“Save time and help grow your business with FBA.” This is what Fulfillment by Amazon uses as its major selling point for online sellers on its website.
From a logistical perspective, having Amazon manage shipping, storage, packaging and returns of your eCommerce inventory seems like a perfect solution for small eCommerce businesses. Unfortunately, the “perfect solution” may come with unexpected state income tax consequences.
eCommerce businesses and their CPAs are taking different positions regarding whether FBA presence in a state creates nexus, or a taxable presence. As an Amazon FBA seller, you will need to make a business decision for your 2020 taxes. We are outlining the considerations below to help you understand the factors that could impact your decision.
Let's start with the bottom line:
There is uncertainty regarding how and if a state may impose income tax and/or filing requirements on a seller with no in-state physical activity aside from inventory stored in an FBA fulfillment center.
Ultimately, some Amazon FBA sellers choose to comply in states, specifically more aggressive states such as California, where they have a significant amount of inventory.
Other sellers decide to take the risk and not file in states in which they have no in-state nexus aside from the FBA connection. Some sellers who choose not to file feel that the states don’t have a strong argument to mandate filing, income allocation and potentially tax payment. Small sellers may feel that such a vast filing requirement is impractical and too costly at this stage and may reconsider when their sales reach a certain volume.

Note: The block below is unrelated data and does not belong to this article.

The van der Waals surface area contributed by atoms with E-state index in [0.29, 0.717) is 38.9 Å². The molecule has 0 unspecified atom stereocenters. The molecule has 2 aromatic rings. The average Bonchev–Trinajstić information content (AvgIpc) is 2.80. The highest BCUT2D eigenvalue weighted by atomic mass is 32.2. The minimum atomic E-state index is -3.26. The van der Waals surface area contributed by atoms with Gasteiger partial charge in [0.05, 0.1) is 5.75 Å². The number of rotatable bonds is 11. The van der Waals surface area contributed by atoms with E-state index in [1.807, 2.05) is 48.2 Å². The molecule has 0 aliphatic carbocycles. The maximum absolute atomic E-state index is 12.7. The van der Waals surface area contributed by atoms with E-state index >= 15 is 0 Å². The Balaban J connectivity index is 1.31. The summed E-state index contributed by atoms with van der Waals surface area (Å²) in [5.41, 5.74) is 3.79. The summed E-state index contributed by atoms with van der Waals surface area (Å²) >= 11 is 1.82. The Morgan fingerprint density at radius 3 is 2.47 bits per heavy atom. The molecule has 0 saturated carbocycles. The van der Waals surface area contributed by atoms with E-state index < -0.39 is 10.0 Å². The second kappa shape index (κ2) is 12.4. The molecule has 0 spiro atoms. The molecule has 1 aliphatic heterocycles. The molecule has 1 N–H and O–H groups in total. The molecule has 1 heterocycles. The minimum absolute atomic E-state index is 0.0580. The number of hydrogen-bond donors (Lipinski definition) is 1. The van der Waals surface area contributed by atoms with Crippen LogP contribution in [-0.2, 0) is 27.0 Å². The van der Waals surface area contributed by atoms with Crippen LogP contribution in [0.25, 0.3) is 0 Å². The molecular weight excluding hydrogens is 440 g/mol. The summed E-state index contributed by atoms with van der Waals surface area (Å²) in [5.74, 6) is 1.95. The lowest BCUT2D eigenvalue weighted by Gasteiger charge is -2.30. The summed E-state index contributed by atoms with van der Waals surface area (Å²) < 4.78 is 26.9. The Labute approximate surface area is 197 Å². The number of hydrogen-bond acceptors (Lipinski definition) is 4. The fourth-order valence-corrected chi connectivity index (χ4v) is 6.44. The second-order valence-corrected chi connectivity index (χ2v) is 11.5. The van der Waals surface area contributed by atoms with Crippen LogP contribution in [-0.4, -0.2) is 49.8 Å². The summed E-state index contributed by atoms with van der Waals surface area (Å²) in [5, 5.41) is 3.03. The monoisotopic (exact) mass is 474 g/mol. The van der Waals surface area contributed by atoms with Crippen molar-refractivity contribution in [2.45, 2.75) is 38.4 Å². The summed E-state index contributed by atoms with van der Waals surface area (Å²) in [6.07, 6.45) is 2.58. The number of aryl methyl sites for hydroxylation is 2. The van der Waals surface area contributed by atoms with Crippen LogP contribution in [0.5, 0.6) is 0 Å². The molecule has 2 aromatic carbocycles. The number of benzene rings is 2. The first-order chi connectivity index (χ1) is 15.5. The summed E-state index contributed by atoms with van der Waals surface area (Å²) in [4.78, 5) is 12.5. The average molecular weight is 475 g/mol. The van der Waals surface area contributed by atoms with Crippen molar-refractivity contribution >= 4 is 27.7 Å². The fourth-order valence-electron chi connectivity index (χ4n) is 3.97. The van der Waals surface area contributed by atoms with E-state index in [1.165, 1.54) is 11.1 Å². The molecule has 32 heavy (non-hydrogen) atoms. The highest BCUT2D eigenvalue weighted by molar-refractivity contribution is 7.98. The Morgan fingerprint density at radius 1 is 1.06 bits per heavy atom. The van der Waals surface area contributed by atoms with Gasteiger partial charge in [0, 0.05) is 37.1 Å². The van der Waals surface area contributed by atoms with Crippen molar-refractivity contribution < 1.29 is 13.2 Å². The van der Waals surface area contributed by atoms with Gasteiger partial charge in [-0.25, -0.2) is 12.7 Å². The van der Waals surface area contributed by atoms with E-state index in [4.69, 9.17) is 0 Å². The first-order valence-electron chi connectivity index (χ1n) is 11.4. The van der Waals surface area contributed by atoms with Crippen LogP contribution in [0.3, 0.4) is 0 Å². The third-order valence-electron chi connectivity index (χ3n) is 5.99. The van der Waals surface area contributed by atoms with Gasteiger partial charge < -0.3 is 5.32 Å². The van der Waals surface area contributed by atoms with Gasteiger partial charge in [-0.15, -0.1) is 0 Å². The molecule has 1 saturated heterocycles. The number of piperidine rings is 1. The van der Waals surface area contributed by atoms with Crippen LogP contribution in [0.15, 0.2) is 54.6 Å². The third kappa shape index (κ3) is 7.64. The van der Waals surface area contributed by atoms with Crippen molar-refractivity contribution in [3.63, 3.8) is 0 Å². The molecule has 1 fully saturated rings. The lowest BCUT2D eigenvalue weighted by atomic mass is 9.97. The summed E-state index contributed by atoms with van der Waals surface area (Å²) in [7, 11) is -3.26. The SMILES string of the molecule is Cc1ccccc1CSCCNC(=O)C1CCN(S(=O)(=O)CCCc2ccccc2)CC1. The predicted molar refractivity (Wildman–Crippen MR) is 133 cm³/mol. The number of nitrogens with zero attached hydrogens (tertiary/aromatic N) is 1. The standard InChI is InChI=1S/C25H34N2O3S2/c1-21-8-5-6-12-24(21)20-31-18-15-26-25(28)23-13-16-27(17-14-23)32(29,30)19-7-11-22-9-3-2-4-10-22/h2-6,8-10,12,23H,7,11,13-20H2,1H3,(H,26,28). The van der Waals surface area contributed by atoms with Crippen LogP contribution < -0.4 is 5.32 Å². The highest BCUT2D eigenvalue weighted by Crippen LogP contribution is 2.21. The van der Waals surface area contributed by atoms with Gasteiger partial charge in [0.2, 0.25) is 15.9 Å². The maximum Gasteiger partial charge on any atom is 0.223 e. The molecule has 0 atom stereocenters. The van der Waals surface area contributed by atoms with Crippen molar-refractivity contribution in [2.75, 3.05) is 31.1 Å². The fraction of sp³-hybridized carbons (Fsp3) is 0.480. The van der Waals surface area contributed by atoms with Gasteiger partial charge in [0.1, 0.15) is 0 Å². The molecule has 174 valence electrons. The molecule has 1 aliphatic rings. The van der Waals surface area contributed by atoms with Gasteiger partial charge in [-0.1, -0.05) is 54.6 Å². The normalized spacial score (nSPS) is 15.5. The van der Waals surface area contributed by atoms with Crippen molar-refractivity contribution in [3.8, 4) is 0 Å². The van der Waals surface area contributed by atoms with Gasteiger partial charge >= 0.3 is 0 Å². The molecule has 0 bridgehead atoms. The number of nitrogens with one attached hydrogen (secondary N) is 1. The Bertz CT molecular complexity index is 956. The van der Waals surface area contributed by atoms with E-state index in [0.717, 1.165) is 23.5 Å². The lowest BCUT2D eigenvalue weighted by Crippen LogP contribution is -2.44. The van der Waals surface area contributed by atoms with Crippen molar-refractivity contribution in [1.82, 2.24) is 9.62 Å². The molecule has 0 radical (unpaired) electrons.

For example, in an extreme case, if a seller holds inventory of $60,000 that is managed by Amazon FBA, and inventory is moved between different FBA fulfillment centers in 20 different states, the seller could potentially be required to file in all 20 states.
There are also those sellers who have decided to withdraw from the Amazon FBA program and sell on Amazon as FBM (fulfilled by merchants) rather than continue to face the uncertainty of new tax bills from additional states.
The path you choose for your business will depend on how you weigh the risks versus the potential costs of compliance (i.e., filing tax returns in multiple States is expensive and complex even if no actual tax is ultimately due) but it's important to do the research and make an educated decision because it seems like this issue will only get bigger if more states follow in California’s footstep, unless new legislation is enacted to alleviate this issue (e.g., like the marketplace laws for sales tax).
Let’s take a step back to understand what we are dealing with here from a tax perspective.
Keep in mind that this article only covers state income tax, and not state sales tax. State sales tax is another important topic, but is beyond the scope of this blog post.
What are the potential state income tax issues related to Amazon FBA sellers?
When using FBA, a company will send its inventory to one or several Amazon warehouse locations. But Amazon may move the inventory to other Amazon fulfillment centers. What this arrangement can mean for eCommerce businesses (especially smaller ones) is enormous opportunities to expand their customer base without having to deal much with the back-end fulfillment responsibilities. This may lead to a tax headache for state income tax compliance.